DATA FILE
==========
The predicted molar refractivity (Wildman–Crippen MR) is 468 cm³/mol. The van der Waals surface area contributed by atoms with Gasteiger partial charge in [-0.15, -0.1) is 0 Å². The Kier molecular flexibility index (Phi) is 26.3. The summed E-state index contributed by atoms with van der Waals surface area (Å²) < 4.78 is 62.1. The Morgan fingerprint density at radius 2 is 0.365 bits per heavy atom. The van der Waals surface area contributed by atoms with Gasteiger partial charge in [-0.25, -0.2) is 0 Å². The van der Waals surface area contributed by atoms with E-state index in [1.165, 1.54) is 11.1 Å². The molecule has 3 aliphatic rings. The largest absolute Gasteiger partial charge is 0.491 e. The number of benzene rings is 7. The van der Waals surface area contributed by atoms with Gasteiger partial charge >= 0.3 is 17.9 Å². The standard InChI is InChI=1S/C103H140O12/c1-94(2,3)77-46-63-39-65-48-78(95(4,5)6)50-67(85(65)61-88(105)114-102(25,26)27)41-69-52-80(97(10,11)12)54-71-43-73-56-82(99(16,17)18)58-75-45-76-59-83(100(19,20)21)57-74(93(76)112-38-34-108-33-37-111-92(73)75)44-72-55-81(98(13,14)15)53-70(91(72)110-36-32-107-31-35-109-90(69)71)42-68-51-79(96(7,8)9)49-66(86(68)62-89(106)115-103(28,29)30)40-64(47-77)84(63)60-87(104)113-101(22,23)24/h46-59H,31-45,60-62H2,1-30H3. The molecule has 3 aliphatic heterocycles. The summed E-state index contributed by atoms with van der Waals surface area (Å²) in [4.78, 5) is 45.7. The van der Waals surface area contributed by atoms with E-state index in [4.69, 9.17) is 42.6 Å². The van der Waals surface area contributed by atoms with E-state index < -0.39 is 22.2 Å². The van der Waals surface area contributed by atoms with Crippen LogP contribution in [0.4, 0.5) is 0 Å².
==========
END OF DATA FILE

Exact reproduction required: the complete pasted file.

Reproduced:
The predicted molar refractivity (Wildman–Crippen MR) is 468 cm³/mol. The van der Waals surface area contributed by atoms with Gasteiger partial charge in [-0.15, -0.1) is 0 Å². The Kier molecular flexibility index (Phi) is 26.3. The summed E-state index contributed by atoms with van der Waals surface area (Å²) < 4.78 is 62.1. The Morgan fingerprint density at radius 2 is 0.365 bits per heavy atom. The van der Waals surface area contributed by atoms with Gasteiger partial charge in [-0.25, -0.2) is 0 Å². The van der Waals surface area contributed by atoms with E-state index in [1.165, 1.54) is 11.1 Å². The molecule has 3 aliphatic rings. The largest absolute Gasteiger partial charge is 0.491 e. The number of benzene rings is 7. The van der Waals surface area contributed by atoms with Gasteiger partial charge >= 0.3 is 17.9 Å². The standard InChI is InChI=1S/C103H140O12/c1-94(2,3)77-46-63-39-65-48-78(95(4,5)6)50-67(85(65)61-88(105)114-102(25,26)27)41-69-52-80(97(10,11)12)54-71-43-73-56-82(99(16,17)18)58-75-45-76-59-83(100(19,20)21)57-74(93(76)112-38-34-108-33-37-111-92(73)75)44-72-55-81(98(13,14)15)53-70(91(72)110-36-32-107-31-35-109-90(69)71)42-68-51-79(96(7,8)9)49-66(86(68)62-89(106)115-103(28,29)30)40-64(47-77)84(63)60-87(104)113-101(22,23)24/h46-59H,31-45,60-62H2,1-30H3. The molecule has 3 aliphatic heterocycles. The summed E-state index contributed by atoms with van der Waals surface area (Å²) in [4.78, 5) is 45.7. The van der Waals surface area contributed by atoms with E-state index in [4.69, 9.17) is 42.6 Å². The van der Waals surface area contributed by atoms with E-state index < -0.39 is 22.2 Å². The van der Waals surface area contributed by atoms with Crippen LogP contribution in [0.4, 0.5) is 0 Å².